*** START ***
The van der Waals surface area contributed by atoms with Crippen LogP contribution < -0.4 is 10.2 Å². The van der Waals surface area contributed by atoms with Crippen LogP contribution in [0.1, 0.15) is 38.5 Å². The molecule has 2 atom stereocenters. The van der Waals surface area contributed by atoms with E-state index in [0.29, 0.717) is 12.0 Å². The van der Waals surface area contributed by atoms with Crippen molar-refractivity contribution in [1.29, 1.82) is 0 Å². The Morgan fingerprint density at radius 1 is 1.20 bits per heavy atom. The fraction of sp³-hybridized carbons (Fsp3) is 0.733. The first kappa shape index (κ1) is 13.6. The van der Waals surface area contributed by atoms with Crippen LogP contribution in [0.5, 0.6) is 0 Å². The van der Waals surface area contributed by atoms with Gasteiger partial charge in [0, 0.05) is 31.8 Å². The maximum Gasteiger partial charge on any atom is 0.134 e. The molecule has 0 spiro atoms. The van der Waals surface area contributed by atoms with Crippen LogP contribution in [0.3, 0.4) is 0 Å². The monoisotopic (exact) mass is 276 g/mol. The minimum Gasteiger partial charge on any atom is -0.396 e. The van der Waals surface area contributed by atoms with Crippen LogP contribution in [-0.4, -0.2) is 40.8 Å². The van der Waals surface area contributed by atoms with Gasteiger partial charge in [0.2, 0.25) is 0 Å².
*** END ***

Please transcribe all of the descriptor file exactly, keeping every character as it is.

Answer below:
The van der Waals surface area contributed by atoms with Crippen LogP contribution < -0.4 is 10.2 Å². The van der Waals surface area contributed by atoms with Crippen LogP contribution in [0.1, 0.15) is 38.5 Å². The molecule has 2 atom stereocenters. The van der Waals surface area contributed by atoms with E-state index in [0.29, 0.717) is 12.0 Å². The van der Waals surface area contributed by atoms with Crippen molar-refractivity contribution in [1.29, 1.82) is 0 Å². The Morgan fingerprint density at radius 1 is 1.20 bits per heavy atom. The fraction of sp³-hybridized carbons (Fsp3) is 0.733. The first kappa shape index (κ1) is 13.6. The van der Waals surface area contributed by atoms with Crippen LogP contribution in [0.5, 0.6) is 0 Å². The van der Waals surface area contributed by atoms with Gasteiger partial charge in [0, 0.05) is 31.8 Å². The maximum Gasteiger partial charge on any atom is 0.134 e. The molecule has 0 spiro atoms. The van der Waals surface area contributed by atoms with Crippen LogP contribution in [0.3, 0.4) is 0 Å². The monoisotopic (exact) mass is 276 g/mol. The minimum Gasteiger partial charge on any atom is -0.396 e. The van der Waals surface area contributed by atoms with Crippen LogP contribution in [-0.4, -0.2) is 40.8 Å². The van der Waals surface area contributed by atoms with Gasteiger partial charge in [0.2, 0.25) is 0 Å².